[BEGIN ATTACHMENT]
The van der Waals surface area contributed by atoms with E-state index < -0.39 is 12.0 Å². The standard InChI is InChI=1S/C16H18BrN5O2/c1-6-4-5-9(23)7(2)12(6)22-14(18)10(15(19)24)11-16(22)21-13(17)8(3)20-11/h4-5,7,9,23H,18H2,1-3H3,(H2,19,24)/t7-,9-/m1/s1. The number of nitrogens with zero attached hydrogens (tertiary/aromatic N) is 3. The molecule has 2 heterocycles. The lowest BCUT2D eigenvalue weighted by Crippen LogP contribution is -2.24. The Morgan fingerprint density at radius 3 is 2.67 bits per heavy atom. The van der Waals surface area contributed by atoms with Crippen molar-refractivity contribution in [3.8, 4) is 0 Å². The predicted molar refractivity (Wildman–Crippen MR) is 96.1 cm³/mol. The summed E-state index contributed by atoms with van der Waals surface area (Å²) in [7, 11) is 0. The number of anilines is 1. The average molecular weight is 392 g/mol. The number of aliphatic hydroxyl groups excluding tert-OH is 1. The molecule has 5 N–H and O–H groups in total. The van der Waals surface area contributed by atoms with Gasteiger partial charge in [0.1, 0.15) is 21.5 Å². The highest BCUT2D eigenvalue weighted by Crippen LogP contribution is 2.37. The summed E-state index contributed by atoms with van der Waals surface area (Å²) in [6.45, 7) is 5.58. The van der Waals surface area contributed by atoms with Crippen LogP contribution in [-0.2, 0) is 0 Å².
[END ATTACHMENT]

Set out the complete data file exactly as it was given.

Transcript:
The van der Waals surface area contributed by atoms with E-state index < -0.39 is 12.0 Å². The standard InChI is InChI=1S/C16H18BrN5O2/c1-6-4-5-9(23)7(2)12(6)22-14(18)10(15(19)24)11-16(22)21-13(17)8(3)20-11/h4-5,7,9,23H,18H2,1-3H3,(H2,19,24)/t7-,9-/m1/s1. The number of nitrogens with zero attached hydrogens (tertiary/aromatic N) is 3. The molecule has 2 heterocycles. The lowest BCUT2D eigenvalue weighted by Crippen LogP contribution is -2.24. The Morgan fingerprint density at radius 3 is 2.67 bits per heavy atom. The van der Waals surface area contributed by atoms with Crippen molar-refractivity contribution in [3.8, 4) is 0 Å². The predicted molar refractivity (Wildman–Crippen MR) is 96.1 cm³/mol. The summed E-state index contributed by atoms with van der Waals surface area (Å²) in [7, 11) is 0. The number of anilines is 1. The average molecular weight is 392 g/mol. The number of aliphatic hydroxyl groups excluding tert-OH is 1. The molecule has 5 N–H and O–H groups in total. The van der Waals surface area contributed by atoms with Gasteiger partial charge in [0.1, 0.15) is 21.5 Å². The highest BCUT2D eigenvalue weighted by Crippen LogP contribution is 2.37. The summed E-state index contributed by atoms with van der Waals surface area (Å²) in [6.45, 7) is 5.58. The van der Waals surface area contributed by atoms with Crippen LogP contribution in [-0.2, 0) is 0 Å².